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TOEFL托福考试真题答案(1)

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  说客英语带来了TOEFL托福考试真题答案(1),以下为具体内容。

TOEFL托福考试真题答案(1)

  Naturalists and casual observers alike have been struck by the special relationship  between squirrels and acorns (the seeds of oak trees). Ecologists, though, cannot  observe these energetic mammals scurrying up and down oak trees and eating and  burying acorns without wondering about their complex relationship with trees. Are  squirrels dispersers and planters of oak forests or pesky seed predators?

  The answer  is not simple. Squirrels may devour many acorns, but by storing and failing to recover  up to 74 percent of them as they do when seeds are abundant, these arboreal rodents  can also aid regeneration and dispersal of the oaks.  Their destructive powers are well documented. According to one report, squirrels  destroyed tens of thousands of fallen acorns from an oak stand on the University of

  Indiana campus. A professor there estimated that each of the large white oaks had  produced between two and eight thousand acorns, but within weeks of seed maturity,  hardly an intact acorn could be found among the fallen leaves.

  Deer, turkey, wild pigs, and bears also feed heavily on acorns, but do not store them,  and are therefore of no benefit to the trees. Flying squirrels, chipmunks, and mice are  also unlikely to promote tree dispersal, as they often store seeds in tree cavities  and underground burrows. Only squirrels —whose behavior of caching (hiding)  acorns below the leaf litter — often promote successful germination of acorns, and  perhaps blue jays, important long-distance dispersers, seem to help  oaks spread and reproduce.

  Among squirrels, though, there is a particularly puzzling behavior pattern. Squirrels  pry off the caps of acorns, bite through the shells to get at the nutritious inner  kernels,and then discard them half-eaten. The ground under towering oaks  is often littered with thousands of half-eaten acorns, each one only bitten  from the top. Why would any animal waste so much time and energy and risk  exposure to such predators as red-tail hawks only to leave a large part of each  acorn uneaten? While research is not conclusive at this point, one thing that is certain  is that squirrels do hide some of the uneaten portions, and these acorn halves,  many of which contain the seeds, may later germinate.

  1. What does the passage mainly discuss?

  (A) The ecology of oak trees

  (B) Factors that determine the feeding habits of Squirrels

  (C) Various species of animals that promote the dispersal of tree seeds

  (D) The relationship between squirrels and oak trees

  2. The word "they" in line 7 refers to

  (A) oak forests

  (B) acorns

  (C) squirrels

  (D) predators

  3. According to the passage , what do squirrels do when large quantities of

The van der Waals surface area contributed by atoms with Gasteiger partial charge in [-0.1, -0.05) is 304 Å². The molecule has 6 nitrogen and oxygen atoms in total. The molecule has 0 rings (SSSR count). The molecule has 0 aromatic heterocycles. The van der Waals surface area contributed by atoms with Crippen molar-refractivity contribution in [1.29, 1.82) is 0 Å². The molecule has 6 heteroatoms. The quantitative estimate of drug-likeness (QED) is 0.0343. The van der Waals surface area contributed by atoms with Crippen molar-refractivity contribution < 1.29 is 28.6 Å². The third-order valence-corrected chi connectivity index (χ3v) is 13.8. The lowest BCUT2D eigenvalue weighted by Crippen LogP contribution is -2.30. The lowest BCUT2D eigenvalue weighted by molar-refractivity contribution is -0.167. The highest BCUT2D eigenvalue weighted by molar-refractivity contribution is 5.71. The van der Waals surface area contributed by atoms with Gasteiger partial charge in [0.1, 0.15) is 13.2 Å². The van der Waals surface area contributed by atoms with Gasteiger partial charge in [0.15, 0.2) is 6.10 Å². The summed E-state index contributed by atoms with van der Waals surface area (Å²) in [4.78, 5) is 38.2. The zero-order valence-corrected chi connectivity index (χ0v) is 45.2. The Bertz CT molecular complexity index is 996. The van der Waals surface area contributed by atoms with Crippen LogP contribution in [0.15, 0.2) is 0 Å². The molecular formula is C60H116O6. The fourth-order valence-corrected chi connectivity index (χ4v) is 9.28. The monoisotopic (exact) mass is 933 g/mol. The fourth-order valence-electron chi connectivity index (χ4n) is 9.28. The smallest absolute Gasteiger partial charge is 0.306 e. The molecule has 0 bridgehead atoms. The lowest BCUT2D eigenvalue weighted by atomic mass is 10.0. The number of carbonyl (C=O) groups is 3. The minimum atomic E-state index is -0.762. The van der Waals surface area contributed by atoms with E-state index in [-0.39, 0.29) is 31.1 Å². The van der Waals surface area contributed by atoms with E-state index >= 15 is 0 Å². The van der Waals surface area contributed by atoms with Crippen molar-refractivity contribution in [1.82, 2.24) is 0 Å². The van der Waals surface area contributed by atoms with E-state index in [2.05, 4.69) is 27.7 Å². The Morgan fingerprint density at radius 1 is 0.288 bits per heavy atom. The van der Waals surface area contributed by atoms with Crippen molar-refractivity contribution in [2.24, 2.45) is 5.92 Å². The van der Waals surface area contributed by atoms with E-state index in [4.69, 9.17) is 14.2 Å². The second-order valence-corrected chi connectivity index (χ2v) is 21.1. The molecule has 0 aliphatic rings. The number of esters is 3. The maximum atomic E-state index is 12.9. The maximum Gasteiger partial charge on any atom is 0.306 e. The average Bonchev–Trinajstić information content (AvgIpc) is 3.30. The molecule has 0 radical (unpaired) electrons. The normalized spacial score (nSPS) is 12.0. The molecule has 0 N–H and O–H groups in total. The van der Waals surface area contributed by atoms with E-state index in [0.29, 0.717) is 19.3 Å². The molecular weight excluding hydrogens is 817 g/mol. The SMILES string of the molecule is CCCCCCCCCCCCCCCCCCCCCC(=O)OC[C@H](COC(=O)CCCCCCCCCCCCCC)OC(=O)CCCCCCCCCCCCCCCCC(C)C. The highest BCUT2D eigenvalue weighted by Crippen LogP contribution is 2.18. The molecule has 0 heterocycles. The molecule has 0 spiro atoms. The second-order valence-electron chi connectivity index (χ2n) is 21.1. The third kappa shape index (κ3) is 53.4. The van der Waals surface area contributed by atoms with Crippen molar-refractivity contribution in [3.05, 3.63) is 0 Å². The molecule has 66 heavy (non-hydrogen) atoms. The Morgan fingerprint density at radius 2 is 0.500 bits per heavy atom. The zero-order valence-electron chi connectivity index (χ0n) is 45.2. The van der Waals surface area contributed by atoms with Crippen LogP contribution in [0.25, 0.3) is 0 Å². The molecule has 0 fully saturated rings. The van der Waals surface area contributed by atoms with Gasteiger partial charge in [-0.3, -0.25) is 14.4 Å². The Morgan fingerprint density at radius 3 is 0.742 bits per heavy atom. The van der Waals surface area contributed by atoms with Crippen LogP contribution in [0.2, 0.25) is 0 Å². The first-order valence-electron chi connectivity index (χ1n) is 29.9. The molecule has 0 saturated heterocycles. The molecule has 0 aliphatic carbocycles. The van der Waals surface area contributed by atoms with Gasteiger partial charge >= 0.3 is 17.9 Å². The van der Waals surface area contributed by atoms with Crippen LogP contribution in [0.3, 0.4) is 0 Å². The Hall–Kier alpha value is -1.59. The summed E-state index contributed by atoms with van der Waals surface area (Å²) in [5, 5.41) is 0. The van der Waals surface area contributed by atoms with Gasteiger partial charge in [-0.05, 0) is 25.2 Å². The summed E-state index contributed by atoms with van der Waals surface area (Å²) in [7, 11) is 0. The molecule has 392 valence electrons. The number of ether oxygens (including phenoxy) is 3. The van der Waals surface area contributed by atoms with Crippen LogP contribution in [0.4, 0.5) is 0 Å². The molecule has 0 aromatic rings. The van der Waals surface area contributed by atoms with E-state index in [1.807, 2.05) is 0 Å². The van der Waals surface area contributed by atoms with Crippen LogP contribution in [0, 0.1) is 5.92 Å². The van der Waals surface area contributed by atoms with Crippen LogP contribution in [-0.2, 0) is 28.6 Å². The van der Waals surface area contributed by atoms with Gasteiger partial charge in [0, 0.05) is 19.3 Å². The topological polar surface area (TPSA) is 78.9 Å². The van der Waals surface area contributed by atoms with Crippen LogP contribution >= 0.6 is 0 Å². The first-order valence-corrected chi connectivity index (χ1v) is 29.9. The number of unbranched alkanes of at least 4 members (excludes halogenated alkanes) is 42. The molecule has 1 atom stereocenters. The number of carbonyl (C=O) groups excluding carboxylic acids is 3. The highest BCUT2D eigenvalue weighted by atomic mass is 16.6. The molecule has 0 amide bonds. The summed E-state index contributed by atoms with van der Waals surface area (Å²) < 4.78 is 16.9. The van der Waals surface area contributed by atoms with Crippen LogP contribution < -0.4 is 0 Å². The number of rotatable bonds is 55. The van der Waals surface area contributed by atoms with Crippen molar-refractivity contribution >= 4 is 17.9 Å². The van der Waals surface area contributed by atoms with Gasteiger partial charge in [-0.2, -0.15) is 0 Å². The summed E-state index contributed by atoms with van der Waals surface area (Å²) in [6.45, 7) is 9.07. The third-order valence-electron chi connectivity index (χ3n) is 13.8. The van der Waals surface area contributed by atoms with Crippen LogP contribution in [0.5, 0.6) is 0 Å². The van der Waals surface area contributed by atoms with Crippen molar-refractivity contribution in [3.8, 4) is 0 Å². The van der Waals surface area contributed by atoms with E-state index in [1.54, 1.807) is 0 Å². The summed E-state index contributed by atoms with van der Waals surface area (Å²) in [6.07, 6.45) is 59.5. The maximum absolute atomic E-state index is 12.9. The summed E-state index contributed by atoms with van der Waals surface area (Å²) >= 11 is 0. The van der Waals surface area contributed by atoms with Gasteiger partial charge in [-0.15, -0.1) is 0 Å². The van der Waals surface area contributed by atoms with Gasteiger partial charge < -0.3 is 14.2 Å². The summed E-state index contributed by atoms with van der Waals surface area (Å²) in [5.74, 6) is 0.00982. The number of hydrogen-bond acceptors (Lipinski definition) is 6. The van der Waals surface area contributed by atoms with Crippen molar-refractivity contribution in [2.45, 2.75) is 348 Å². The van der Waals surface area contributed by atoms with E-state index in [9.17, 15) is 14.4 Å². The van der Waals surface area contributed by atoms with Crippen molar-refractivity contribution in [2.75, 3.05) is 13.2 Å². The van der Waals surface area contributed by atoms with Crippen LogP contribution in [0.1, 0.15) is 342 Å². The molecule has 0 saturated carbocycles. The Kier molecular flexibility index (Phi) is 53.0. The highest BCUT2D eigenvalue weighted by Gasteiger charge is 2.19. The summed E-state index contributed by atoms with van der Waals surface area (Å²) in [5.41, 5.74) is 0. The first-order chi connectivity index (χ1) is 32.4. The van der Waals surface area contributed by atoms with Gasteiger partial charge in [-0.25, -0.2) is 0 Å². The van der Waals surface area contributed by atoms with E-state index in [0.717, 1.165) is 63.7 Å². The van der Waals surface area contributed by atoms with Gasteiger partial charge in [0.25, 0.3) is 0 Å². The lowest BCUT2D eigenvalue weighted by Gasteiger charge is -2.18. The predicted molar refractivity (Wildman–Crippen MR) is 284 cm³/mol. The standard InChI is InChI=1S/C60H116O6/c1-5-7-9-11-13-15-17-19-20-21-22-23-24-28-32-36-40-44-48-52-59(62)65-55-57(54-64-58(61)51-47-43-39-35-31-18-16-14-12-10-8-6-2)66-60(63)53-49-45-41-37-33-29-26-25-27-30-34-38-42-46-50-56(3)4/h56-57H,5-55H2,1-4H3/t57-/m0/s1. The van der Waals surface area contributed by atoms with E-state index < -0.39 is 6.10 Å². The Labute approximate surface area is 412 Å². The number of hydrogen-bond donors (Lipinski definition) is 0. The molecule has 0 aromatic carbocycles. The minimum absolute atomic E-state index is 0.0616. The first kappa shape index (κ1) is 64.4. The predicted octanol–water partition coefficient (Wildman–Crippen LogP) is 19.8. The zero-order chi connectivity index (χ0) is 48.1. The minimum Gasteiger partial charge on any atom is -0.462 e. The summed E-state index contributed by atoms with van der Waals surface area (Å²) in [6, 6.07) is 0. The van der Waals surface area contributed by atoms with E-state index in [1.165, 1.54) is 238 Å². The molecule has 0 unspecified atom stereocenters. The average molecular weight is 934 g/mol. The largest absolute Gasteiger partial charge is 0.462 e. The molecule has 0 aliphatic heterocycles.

acorns are available?

  (A) They do not store acorns.

  (B) They eat more than 74 percent of available acorns.

  (C) They do not retrieve all the acorns that they have stored.

  (D) They hide acorns in tree cavities.

  4. The word "estimated" in line 11 is closest in meaning to

  (A) commented

  (B) judged

  (C) observed

  (D) discovered

  5. Why does the author mention "the University of Indiana campus" in line 10

  -11?

  (A) to provide evidence that intact acorns are hard to find under oak trees

  (B) to indicate a place where squirrels can aid seed dispersal of oaks

  (C) to argue in favor of additional studies concerning the destructive force of

  squirrels

  (D) to support the claim that squirrels can do great damage to oak stands

  6. It can be inferred from paragraph 3 that chipmunks do not aid in the

  dispersal of oak trees because

  (A) they store their acorns where they cannot germinate

  (B) they consume most of their stored acorns

  (C) their stored acorns are located and consumed by other species

  (D) they cannot travel the long distance required for dispersal

  7. According to the passage , which of the following do squirrels and blue jays

  have in common?

  (A) They travel long distances to obtain acorns.

  (B) They promote the reproduction of oak trees.

  (C) They bury acorns under fallen leaves.

  (D) They store large quantities of acorns.

  8. The phrase "pry off" in line 21 is closest in meaning to

  (A) swallow

  (B) remove

  (C) squeeze

  (D) locate

  9. The word "littered" in line 22 is closest in meaning to

  (A) covered

  (B) displayed

  (C) fertilized

  (D) planted

  10. According to the passage , scientists cannot explain which of the following

  aspects of squirrel behavior?

  (A) Where squirrels store their acorn caches

  (B) Why squirrels prefer acorns over other seeds

  (C) Why squirrels eat only a portion of each acorn they retrieve

  (D) Why squirrels prefer acorns from a particular species of oak trees

  ANSWER KEYS  PASSAGE 98 DCCBD DBBAC

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